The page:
Since the mid 1990s, the only people more likely to be shirtless in public than Matthew McConaughey have been male models at Abercrombie & Fitch stores. Thankfully, this will no longer be the case.
Longtime A&F CEO Mike Jeffries was relieved of his duties back in December and the company has been working to scrub his era from existence in the months since. The most recent changes, as outlined by the Chicago Tribune, include relaxing the 22-year-old uniform rules that made the New York Yankees sound like hippies.
He had a 40-plus page manual dictating the behavior and dress of passengers and where his dogs should sit on the company’s Gulfstream G550 — which is now up for sale — and until last year he refused to sell clothes in the color black.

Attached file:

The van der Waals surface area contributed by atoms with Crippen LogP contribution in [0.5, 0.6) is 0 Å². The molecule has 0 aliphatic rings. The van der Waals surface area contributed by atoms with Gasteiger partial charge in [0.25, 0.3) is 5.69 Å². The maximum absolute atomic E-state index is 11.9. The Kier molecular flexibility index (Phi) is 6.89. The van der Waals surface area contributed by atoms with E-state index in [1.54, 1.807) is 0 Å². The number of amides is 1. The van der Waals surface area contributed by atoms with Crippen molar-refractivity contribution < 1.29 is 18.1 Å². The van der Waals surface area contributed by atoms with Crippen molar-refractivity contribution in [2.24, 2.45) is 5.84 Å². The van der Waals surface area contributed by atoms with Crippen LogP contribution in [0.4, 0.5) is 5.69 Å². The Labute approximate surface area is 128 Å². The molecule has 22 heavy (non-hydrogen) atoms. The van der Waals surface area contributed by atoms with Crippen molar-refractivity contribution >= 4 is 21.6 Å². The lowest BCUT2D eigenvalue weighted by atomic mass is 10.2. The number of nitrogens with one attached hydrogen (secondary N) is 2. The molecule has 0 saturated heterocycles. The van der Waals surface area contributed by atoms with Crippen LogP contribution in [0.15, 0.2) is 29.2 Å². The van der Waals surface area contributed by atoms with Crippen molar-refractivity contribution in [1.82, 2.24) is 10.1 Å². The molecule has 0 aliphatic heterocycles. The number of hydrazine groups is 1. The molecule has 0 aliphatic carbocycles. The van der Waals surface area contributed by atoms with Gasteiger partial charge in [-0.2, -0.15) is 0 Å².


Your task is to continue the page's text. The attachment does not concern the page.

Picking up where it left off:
The store’s “models” will now be referred to as “brand representatives.” They’ll be able to wear eyeliner and/or have mustaches and/or French-tip manicures. Perhaps most importantly, the company will do away with the iconic sexualized marketing images that have been plastered on its walls, shopping bags and gift cards.
Oh, and “brand representatives” will no longer loiter shirtless outside A&F entrances, so you can finally feel comfortable walking through that section of the mall again without being shamed into rushing home and signing up for CrossFit.
One small step for man, one giant leap for men who look like Seth Rogen when they take their shirts off.
(Via the Chicago Tribune)